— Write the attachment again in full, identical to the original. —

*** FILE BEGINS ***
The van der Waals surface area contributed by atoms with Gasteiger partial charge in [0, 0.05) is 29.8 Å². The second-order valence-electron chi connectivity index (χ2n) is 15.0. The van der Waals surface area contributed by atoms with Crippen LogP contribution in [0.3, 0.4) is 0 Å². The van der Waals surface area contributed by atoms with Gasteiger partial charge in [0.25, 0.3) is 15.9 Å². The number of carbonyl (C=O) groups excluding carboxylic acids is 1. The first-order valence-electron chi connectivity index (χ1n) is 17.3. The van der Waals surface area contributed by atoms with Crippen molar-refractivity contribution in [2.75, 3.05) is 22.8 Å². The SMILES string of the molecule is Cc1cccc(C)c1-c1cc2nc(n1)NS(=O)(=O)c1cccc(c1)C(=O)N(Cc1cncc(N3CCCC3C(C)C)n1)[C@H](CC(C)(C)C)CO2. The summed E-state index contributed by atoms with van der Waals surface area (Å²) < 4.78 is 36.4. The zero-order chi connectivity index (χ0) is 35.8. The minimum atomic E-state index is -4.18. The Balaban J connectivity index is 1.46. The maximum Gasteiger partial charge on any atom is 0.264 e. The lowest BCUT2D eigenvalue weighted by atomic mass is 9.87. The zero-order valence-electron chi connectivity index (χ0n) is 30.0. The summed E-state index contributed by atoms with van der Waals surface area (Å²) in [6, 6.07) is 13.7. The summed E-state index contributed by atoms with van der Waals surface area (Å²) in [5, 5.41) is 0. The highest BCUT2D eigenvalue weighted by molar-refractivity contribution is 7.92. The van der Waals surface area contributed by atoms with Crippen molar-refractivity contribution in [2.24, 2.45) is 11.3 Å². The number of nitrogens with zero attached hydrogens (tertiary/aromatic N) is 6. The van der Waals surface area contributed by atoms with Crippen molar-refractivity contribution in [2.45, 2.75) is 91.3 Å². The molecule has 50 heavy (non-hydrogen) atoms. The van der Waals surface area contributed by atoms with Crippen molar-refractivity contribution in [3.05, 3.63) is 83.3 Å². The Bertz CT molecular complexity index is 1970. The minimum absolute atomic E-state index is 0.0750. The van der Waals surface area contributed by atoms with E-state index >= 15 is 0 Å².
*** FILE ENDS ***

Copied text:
The van der Waals surface area contributed by atoms with Gasteiger partial charge in [0, 0.05) is 29.8 Å². The second-order valence-electron chi connectivity index (χ2n) is 15.0. The van der Waals surface area contributed by atoms with Crippen LogP contribution in [0.3, 0.4) is 0 Å². The van der Waals surface area contributed by atoms with Gasteiger partial charge in [0.25, 0.3) is 15.9 Å². The number of carbonyl (C=O) groups excluding carboxylic acids is 1. The first-order valence-electron chi connectivity index (χ1n) is 17.3. The van der Waals surface area contributed by atoms with Crippen molar-refractivity contribution in [2.75, 3.05) is 22.8 Å². The SMILES string of the molecule is Cc1cccc(C)c1-c1cc2nc(n1)NS(=O)(=O)c1cccc(c1)C(=O)N(Cc1cncc(N3CCCC3C(C)C)n1)[C@H](CC(C)(C)C)CO2. The summed E-state index contributed by atoms with van der Waals surface area (Å²) < 4.78 is 36.4. The zero-order chi connectivity index (χ0) is 35.8. The minimum atomic E-state index is -4.18. The Balaban J connectivity index is 1.46. The maximum Gasteiger partial charge on any atom is 0.264 e. The lowest BCUT2D eigenvalue weighted by atomic mass is 9.87. The zero-order valence-electron chi connectivity index (χ0n) is 30.0. The summed E-state index contributed by atoms with van der Waals surface area (Å²) in [6, 6.07) is 13.7. The summed E-state index contributed by atoms with van der Waals surface area (Å²) in [5, 5.41) is 0. The highest BCUT2D eigenvalue weighted by molar-refractivity contribution is 7.92. The van der Waals surface area contributed by atoms with Crippen molar-refractivity contribution in [2.24, 2.45) is 11.3 Å². The number of nitrogens with zero attached hydrogens (tertiary/aromatic N) is 6. The van der Waals surface area contributed by atoms with Crippen molar-refractivity contribution in [2.45, 2.75) is 91.3 Å². The molecule has 50 heavy (non-hydrogen) atoms. The van der Waals surface area contributed by atoms with Crippen molar-refractivity contribution in [3.05, 3.63) is 83.3 Å². The Bertz CT molecular complexity index is 1970. The minimum absolute atomic E-state index is 0.0750. The van der Waals surface area contributed by atoms with E-state index >= 15 is 0 Å².